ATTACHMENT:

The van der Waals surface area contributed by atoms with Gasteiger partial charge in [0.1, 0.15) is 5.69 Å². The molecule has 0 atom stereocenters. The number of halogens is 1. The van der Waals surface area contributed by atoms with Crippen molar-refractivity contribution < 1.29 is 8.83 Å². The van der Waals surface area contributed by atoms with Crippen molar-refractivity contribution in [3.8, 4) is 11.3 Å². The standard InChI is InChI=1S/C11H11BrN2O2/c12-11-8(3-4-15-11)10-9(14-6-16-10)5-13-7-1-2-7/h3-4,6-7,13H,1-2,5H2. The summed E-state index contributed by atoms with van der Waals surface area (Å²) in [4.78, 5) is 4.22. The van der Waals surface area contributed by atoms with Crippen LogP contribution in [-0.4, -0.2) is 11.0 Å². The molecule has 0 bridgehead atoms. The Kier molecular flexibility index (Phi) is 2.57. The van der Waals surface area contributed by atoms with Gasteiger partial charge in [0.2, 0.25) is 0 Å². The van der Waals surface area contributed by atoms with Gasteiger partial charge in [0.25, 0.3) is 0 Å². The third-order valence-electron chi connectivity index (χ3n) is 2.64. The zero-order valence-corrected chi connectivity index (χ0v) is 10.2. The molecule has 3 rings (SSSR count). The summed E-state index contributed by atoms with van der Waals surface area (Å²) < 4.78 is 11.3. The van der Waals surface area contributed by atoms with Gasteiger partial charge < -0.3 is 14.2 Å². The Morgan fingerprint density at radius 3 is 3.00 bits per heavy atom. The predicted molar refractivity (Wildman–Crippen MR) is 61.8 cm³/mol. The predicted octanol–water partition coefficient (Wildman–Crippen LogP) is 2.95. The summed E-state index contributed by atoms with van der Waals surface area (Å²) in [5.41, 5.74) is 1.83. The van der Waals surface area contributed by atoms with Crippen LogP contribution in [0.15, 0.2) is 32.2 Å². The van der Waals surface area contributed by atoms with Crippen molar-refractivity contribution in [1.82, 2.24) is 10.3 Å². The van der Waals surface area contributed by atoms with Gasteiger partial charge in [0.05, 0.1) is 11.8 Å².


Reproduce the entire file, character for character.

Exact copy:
The van der Waals surface area contributed by atoms with Gasteiger partial charge in [0.1, 0.15) is 5.69 Å². The molecule has 0 atom stereocenters. The number of halogens is 1. The van der Waals surface area contributed by atoms with Crippen molar-refractivity contribution < 1.29 is 8.83 Å². The van der Waals surface area contributed by atoms with Crippen molar-refractivity contribution in [3.8, 4) is 11.3 Å². The standard InChI is InChI=1S/C11H11BrN2O2/c12-11-8(3-4-15-11)10-9(14-6-16-10)5-13-7-1-2-7/h3-4,6-7,13H,1-2,5H2. The summed E-state index contributed by atoms with van der Waals surface area (Å²) in [4.78, 5) is 4.22. The van der Waals surface area contributed by atoms with Crippen LogP contribution in [-0.4, -0.2) is 11.0 Å². The molecule has 0 bridgehead atoms. The Kier molecular flexibility index (Phi) is 2.57. The van der Waals surface area contributed by atoms with Gasteiger partial charge in [0.2, 0.25) is 0 Å². The van der Waals surface area contributed by atoms with Gasteiger partial charge in [0.25, 0.3) is 0 Å². The third-order valence-electron chi connectivity index (χ3n) is 2.64. The zero-order valence-corrected chi connectivity index (χ0v) is 10.2. The molecule has 3 rings (SSSR count). The summed E-state index contributed by atoms with van der Waals surface area (Å²) < 4.78 is 11.3. The van der Waals surface area contributed by atoms with Gasteiger partial charge < -0.3 is 14.2 Å². The Morgan fingerprint density at radius 3 is 3.00 bits per heavy atom. The predicted molar refractivity (Wildman–Crippen MR) is 61.8 cm³/mol. The predicted octanol–water partition coefficient (Wildman–Crippen LogP) is 2.95. The summed E-state index contributed by atoms with van der Waals surface area (Å²) in [5.41, 5.74) is 1.83. The van der Waals surface area contributed by atoms with Crippen LogP contribution in [0.15, 0.2) is 32.2 Å². The van der Waals surface area contributed by atoms with Crippen molar-refractivity contribution in [1.82, 2.24) is 10.3 Å². The van der Waals surface area contributed by atoms with Gasteiger partial charge in [0.05, 0.1) is 11.8 Å².